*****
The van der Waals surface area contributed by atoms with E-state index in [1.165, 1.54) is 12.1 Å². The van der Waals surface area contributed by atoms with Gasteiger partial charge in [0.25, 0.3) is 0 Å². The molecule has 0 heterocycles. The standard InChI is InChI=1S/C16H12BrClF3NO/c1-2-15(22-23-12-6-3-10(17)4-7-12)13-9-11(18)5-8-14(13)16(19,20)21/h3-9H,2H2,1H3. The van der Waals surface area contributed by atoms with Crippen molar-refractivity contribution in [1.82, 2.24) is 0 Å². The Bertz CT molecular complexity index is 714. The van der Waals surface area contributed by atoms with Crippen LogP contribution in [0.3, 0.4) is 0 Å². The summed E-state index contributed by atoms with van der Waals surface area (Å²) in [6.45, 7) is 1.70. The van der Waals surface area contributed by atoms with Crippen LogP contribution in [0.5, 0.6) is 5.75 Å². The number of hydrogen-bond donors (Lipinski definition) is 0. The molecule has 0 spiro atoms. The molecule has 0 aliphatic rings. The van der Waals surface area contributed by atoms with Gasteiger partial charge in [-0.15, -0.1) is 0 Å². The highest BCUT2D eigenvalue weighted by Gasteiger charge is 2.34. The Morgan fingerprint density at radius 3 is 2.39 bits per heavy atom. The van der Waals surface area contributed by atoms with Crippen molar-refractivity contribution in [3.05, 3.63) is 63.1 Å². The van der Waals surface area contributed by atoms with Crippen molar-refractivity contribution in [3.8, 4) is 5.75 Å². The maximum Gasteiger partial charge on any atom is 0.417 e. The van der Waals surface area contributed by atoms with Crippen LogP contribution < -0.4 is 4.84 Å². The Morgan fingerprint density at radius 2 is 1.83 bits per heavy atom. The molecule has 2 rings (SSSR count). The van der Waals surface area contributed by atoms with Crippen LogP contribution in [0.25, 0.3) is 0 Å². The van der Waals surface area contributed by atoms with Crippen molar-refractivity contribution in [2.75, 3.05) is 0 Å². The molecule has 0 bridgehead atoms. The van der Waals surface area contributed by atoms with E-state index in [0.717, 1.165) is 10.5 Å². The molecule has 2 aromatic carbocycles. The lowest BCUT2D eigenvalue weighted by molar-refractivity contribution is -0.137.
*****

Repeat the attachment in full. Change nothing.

The van der Waals surface area contributed by atoms with E-state index in [1.165, 1.54) is 12.1 Å². The van der Waals surface area contributed by atoms with Gasteiger partial charge in [0.25, 0.3) is 0 Å². The molecule has 0 heterocycles. The standard InChI is InChI=1S/C16H12BrClF3NO/c1-2-15(22-23-12-6-3-10(17)4-7-12)13-9-11(18)5-8-14(13)16(19,20)21/h3-9H,2H2,1H3. The van der Waals surface area contributed by atoms with Crippen molar-refractivity contribution in [1.82, 2.24) is 0 Å². The Bertz CT molecular complexity index is 714. The van der Waals surface area contributed by atoms with Crippen LogP contribution in [0.3, 0.4) is 0 Å². The summed E-state index contributed by atoms with van der Waals surface area (Å²) in [6.45, 7) is 1.70. The van der Waals surface area contributed by atoms with Crippen LogP contribution in [0.5, 0.6) is 5.75 Å². The number of hydrogen-bond donors (Lipinski definition) is 0. The molecule has 0 spiro atoms. The molecule has 0 aliphatic rings. The van der Waals surface area contributed by atoms with Gasteiger partial charge in [-0.15, -0.1) is 0 Å². The highest BCUT2D eigenvalue weighted by Gasteiger charge is 2.34. The Morgan fingerprint density at radius 3 is 2.39 bits per heavy atom. The van der Waals surface area contributed by atoms with Crippen molar-refractivity contribution in [3.05, 3.63) is 63.1 Å². The van der Waals surface area contributed by atoms with Crippen molar-refractivity contribution in [3.8, 4) is 5.75 Å². The maximum Gasteiger partial charge on any atom is 0.417 e. The van der Waals surface area contributed by atoms with Crippen LogP contribution < -0.4 is 4.84 Å². The Morgan fingerprint density at radius 2 is 1.83 bits per heavy atom. The molecule has 2 rings (SSSR count). The van der Waals surface area contributed by atoms with Crippen LogP contribution in [0.25, 0.3) is 0 Å². The van der Waals surface area contributed by atoms with Crippen molar-refractivity contribution in [2.75, 3.05) is 0 Å². The molecule has 0 bridgehead atoms. The van der Waals surface area contributed by atoms with E-state index in [0.717, 1.165) is 10.5 Å². The molecule has 2 aromatic carbocycles. The lowest BCUT2D eigenvalue weighted by molar-refractivity contribution is -0.137.